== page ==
In this week’s post, we’re happy to share a report from our good friend Tess, who recently traveled to Zimbabwe, where she met many of our students, and took some great photos to share! Here is Tessa’s post:
This summer I spent just under a month in the Harare region of Zimbabwe. Thanks to a friend/dance teacher of mine, Jennifer Kyker Bangoura, I had amazing connections there, including her non-profit organization, Tariro.
Tariro does some of the most important work in Zimbabwe, as far as I’m concerned, sending at risk and/or orphaned adolescent girls to school. Studies show that sending a girl to school will make her 3 times less likely to contract HIV, and have the ability to earn 25% more income. What stands out to me the most is simply providing a platform for these girls to actually have some choice as to which direction their life may take.
In Zimbabwe, as a young woman, the options and opportunities are not nearly as abundant as they are for us here in America. For a young girl who is living with extended family, even sometimes taking care of all the younger and/or older ones, it’s much more difficult to finish one’s education and choose one’s own path in life. School needs to be paid for and often these families cannot afford to pay the fees. When this happens, the girls’ options are drastically reduced. In a culture where it is already somewhat difficult to escape gender specific expectations, without the opportunity of education, it becomes nearly impossible. Tariro currently supports over 60 girls. That is over 60 lives that are given an opportunity to fulfill dreams and live up to their full potential. Amazing!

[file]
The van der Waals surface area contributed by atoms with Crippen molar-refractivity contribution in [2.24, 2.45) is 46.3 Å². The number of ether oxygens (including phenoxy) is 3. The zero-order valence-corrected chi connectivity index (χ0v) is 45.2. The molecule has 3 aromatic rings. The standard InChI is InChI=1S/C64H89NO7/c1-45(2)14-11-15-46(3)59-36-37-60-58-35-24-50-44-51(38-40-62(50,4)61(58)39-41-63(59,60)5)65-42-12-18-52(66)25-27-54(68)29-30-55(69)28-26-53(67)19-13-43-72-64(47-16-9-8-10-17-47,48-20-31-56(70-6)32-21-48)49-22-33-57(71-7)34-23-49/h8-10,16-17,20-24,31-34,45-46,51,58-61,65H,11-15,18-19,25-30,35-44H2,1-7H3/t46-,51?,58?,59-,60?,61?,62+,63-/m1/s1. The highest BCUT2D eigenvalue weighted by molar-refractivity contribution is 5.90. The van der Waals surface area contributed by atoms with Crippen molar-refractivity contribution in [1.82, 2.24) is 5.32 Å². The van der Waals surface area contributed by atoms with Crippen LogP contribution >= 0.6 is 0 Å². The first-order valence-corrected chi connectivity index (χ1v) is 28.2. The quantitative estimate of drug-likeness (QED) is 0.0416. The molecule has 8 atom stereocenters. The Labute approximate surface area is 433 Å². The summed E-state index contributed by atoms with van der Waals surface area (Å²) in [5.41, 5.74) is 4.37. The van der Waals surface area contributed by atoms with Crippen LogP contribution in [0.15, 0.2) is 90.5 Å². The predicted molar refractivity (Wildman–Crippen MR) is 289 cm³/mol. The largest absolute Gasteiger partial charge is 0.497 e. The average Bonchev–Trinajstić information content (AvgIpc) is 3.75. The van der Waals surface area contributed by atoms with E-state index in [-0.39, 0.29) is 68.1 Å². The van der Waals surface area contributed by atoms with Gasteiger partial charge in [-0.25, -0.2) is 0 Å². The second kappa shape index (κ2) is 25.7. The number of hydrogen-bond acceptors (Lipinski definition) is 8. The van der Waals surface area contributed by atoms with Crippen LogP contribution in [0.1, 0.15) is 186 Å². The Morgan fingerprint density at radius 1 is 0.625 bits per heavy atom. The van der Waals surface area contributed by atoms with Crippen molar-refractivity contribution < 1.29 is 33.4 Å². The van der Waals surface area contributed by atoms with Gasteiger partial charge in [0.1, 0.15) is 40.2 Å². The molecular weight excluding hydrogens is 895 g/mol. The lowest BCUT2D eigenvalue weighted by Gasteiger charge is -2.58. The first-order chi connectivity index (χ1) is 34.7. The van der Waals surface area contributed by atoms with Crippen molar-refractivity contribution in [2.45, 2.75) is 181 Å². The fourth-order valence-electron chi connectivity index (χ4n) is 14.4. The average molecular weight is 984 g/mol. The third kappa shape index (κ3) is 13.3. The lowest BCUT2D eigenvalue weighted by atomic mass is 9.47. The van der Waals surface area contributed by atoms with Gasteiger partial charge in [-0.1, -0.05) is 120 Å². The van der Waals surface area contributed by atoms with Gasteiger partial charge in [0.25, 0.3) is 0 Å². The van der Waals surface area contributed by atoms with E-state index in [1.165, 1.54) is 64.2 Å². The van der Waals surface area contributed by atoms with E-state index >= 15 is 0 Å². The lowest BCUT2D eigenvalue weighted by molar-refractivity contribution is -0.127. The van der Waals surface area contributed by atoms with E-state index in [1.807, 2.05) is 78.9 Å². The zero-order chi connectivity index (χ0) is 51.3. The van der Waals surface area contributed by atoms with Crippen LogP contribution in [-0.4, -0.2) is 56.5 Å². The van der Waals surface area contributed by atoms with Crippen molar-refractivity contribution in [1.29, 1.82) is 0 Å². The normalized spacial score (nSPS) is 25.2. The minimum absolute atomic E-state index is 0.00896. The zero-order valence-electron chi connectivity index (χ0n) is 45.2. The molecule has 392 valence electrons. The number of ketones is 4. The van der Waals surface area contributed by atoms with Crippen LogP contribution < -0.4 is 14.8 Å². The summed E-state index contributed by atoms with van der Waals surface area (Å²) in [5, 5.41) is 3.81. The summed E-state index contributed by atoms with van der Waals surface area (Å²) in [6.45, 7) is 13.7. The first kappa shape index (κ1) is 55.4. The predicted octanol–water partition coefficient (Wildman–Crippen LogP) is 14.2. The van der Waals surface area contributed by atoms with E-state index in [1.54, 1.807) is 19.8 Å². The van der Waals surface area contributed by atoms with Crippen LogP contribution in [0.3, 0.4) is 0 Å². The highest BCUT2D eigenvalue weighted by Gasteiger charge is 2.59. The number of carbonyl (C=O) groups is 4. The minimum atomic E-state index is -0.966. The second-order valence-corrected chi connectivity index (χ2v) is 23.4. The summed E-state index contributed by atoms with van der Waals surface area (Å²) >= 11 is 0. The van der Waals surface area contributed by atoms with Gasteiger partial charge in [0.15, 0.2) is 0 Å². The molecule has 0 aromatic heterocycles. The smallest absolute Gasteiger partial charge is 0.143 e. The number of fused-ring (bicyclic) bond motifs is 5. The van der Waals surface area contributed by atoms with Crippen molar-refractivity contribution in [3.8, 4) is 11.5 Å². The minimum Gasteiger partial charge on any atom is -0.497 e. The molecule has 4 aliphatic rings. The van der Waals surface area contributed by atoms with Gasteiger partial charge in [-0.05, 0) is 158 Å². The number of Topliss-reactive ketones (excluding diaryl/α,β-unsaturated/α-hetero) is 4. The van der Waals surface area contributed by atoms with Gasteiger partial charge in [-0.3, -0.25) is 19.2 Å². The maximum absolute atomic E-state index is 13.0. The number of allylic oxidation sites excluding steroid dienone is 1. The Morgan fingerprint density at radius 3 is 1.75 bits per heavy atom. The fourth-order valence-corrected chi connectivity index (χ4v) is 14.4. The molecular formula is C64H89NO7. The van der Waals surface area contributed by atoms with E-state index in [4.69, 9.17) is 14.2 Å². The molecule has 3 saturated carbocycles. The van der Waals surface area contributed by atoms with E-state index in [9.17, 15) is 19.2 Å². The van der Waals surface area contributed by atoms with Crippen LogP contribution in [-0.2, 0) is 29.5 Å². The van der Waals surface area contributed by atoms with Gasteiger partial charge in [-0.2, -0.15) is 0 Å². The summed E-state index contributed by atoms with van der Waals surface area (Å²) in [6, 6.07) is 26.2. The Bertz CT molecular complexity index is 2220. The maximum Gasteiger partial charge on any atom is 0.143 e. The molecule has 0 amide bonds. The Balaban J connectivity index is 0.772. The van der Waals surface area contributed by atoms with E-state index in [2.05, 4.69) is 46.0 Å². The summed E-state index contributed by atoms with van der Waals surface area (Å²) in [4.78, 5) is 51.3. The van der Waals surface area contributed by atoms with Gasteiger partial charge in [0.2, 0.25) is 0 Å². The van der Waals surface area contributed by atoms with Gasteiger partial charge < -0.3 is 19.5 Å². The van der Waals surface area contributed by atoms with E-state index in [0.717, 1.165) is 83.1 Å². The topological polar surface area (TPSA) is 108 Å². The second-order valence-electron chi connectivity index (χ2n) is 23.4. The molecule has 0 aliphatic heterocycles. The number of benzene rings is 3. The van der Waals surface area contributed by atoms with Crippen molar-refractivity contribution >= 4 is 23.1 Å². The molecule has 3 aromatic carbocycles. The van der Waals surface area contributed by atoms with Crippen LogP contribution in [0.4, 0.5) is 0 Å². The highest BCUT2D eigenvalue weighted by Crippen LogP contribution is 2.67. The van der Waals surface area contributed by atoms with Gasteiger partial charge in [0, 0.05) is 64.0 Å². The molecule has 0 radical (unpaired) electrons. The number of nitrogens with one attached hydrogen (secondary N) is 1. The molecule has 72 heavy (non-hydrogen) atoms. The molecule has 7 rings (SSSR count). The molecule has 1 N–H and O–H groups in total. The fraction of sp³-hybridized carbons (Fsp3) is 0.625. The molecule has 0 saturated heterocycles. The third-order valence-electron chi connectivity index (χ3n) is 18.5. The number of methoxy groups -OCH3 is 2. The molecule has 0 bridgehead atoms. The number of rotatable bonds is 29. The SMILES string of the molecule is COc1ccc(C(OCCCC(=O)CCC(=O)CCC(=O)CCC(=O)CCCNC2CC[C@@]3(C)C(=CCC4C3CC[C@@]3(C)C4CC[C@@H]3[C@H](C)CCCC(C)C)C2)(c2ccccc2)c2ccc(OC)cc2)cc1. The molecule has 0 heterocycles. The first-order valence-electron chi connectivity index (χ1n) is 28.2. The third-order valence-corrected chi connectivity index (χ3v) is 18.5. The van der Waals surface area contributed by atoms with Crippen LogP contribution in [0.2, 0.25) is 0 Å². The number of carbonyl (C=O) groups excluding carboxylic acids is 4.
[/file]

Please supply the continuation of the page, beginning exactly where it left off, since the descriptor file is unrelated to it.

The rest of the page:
Aside from paying school and uniform fees, Tariro also provides traditional music and dance for the girls. Every Saturday, the girls get together to practice. This includes marimba and magavhu (leg shaker) dances as well as marimba music and singing. What blew me away is how this type of tradition seems to live in them. It is their culture and Tariro sees the importance of keeping the culture and tradition alive. I had conversations with several Zimbabweans about the traditional culture being lost. It seems that tradition is no longer “cool” and the culture is becoming somewhat Americanized. It filled my heart with joy to see how the girls move and sing, with such grace. Their dance teacher, Daniel, is amazing and I officially had my butt whooped in my dance lessons with him!
The girls were shy, sweet, and talented. I cannot begin to say enough positive things about both Jennifer (founder) and Tafadzwa (program coordinator) and what powerful examples they are for these girls. As empowered, educated women in the world, they are doing good work and the girls get to see that and be inspired. I am inspired!
When looking for ways to give to make the most impact, please consider this organization. I have discovered that small, on the ground, grass roots organizations are doing the best work, where the money is going where it is most needed rather than the majority of it getting tied up in marketing and administrative costs. Having met these girls and seeing life in Zimbabwe has only made me more passionate about this cause and it’s importance. I can’t think of a more positive way to give and to change lives for the better.
Thanks so much to Tessa, for her powerful reflections on our work! Tessa also maintains a wonderful blog, where she has many other wonderful photos from her trip.